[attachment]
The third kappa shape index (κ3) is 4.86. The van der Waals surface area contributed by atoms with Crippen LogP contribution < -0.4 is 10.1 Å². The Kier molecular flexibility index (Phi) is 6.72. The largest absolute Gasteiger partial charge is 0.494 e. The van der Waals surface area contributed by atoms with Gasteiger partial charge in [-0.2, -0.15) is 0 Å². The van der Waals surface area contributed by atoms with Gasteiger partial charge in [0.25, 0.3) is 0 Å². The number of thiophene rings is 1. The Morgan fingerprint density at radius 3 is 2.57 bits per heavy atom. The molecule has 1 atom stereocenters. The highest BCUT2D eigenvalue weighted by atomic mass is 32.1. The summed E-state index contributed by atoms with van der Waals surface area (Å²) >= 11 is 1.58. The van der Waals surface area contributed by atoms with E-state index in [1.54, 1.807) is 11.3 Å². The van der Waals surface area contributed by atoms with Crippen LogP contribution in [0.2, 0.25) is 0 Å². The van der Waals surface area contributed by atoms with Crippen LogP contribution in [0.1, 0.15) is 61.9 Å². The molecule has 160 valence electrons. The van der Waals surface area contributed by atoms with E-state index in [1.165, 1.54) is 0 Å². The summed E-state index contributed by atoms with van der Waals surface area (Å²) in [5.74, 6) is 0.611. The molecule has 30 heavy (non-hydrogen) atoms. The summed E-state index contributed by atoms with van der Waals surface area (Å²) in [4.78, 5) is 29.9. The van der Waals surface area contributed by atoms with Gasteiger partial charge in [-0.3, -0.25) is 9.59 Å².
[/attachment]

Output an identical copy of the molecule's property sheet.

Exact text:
The third kappa shape index (κ3) is 4.86. The van der Waals surface area contributed by atoms with Crippen LogP contribution < -0.4 is 10.1 Å². The Kier molecular flexibility index (Phi) is 6.72. The largest absolute Gasteiger partial charge is 0.494 e. The van der Waals surface area contributed by atoms with Gasteiger partial charge in [-0.2, -0.15) is 0 Å². The van der Waals surface area contributed by atoms with Gasteiger partial charge in [0.25, 0.3) is 0 Å². The number of thiophene rings is 1. The Morgan fingerprint density at radius 3 is 2.57 bits per heavy atom. The molecule has 1 atom stereocenters. The highest BCUT2D eigenvalue weighted by atomic mass is 32.1. The summed E-state index contributed by atoms with van der Waals surface area (Å²) >= 11 is 1.58. The van der Waals surface area contributed by atoms with E-state index in [1.54, 1.807) is 11.3 Å². The van der Waals surface area contributed by atoms with Crippen LogP contribution in [0.2, 0.25) is 0 Å². The van der Waals surface area contributed by atoms with Crippen LogP contribution in [0.1, 0.15) is 61.9 Å². The molecule has 160 valence electrons. The van der Waals surface area contributed by atoms with E-state index in [1.165, 1.54) is 0 Å². The summed E-state index contributed by atoms with van der Waals surface area (Å²) in [5.74, 6) is 0.611. The molecule has 30 heavy (non-hydrogen) atoms. The summed E-state index contributed by atoms with van der Waals surface area (Å²) in [4.78, 5) is 29.9. The van der Waals surface area contributed by atoms with Gasteiger partial charge in [-0.3, -0.25) is 9.59 Å².